a1 ENT Department, Leeds General Infirmary, UK
Objectives: To determine the accuracy of fine needle aspiration cytology conducted within a standard ENT out-patients service (rather than a one-stop neck lump clinic), and also to assess the value of ultrasound guidance during fine needle aspiration cytology.
Design: Retrospective study of all patients undergoing fine needle aspiration cytology of a neck lump, from 2005 to 2008 in Leeds teaching hospitals.
Main outcome measures: Accuracy of fine needle aspiration cytology, compared with the corresponding histology report of the original surgical specimen, and non-diagnostic fine needle aspiration cytology rates with and without ultrasound.
Results: Fine needle aspiration cytology yielded the following respective sensitivity, specificity and accuracy rates: 85, 91 and 87 per cent for lymph nodes; 80, 93 and 89 for salivary glands; and 52, 80 and 69 for thyroid. The proportion of non-diagnostic procedures was 28 per cent, both with and without ultrasound guidance.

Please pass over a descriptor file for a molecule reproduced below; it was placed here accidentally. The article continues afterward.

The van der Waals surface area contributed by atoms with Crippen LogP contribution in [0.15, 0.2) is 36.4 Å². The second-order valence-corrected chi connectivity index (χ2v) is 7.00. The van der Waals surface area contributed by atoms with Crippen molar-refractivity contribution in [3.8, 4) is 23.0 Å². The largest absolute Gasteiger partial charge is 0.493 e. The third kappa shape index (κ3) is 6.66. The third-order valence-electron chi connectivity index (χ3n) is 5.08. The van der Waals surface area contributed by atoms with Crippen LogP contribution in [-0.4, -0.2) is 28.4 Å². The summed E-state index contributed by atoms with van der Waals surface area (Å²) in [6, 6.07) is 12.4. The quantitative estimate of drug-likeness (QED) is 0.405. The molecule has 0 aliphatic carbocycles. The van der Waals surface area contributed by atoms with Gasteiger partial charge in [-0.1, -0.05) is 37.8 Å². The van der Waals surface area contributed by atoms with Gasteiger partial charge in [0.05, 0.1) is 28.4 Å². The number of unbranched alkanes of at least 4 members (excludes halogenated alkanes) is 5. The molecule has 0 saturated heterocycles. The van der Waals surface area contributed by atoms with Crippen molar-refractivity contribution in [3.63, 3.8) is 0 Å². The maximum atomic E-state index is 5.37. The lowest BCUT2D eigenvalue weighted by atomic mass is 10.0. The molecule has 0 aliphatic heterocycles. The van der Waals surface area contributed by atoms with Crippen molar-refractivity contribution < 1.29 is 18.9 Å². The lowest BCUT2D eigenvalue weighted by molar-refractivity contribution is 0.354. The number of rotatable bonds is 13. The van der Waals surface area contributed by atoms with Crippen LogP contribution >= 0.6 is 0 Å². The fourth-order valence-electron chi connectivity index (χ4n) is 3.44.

Conclusion: Cytologist-led fine needle aspiration cytology would have reduced the time to diagnosis and the number of clinic visits per patient. Fine needle aspiration cytology was accurate for predicting malignancy in salivary gland and lymph node lesions, and for diagnosing lymph node pathology. Study results did not support the use of ultrasound guidance during fine needle aspiration cytology.
(Accepted October 21 2009)
(Online publication April 20 2010)
Presented as a poster at the British Academic Conference of Otolaryngologists, 8–10 July 2009, Liverpool, UK.
Mr S Carr takes responsibility for the integrity of the content of the paper.
Competing interests: None declared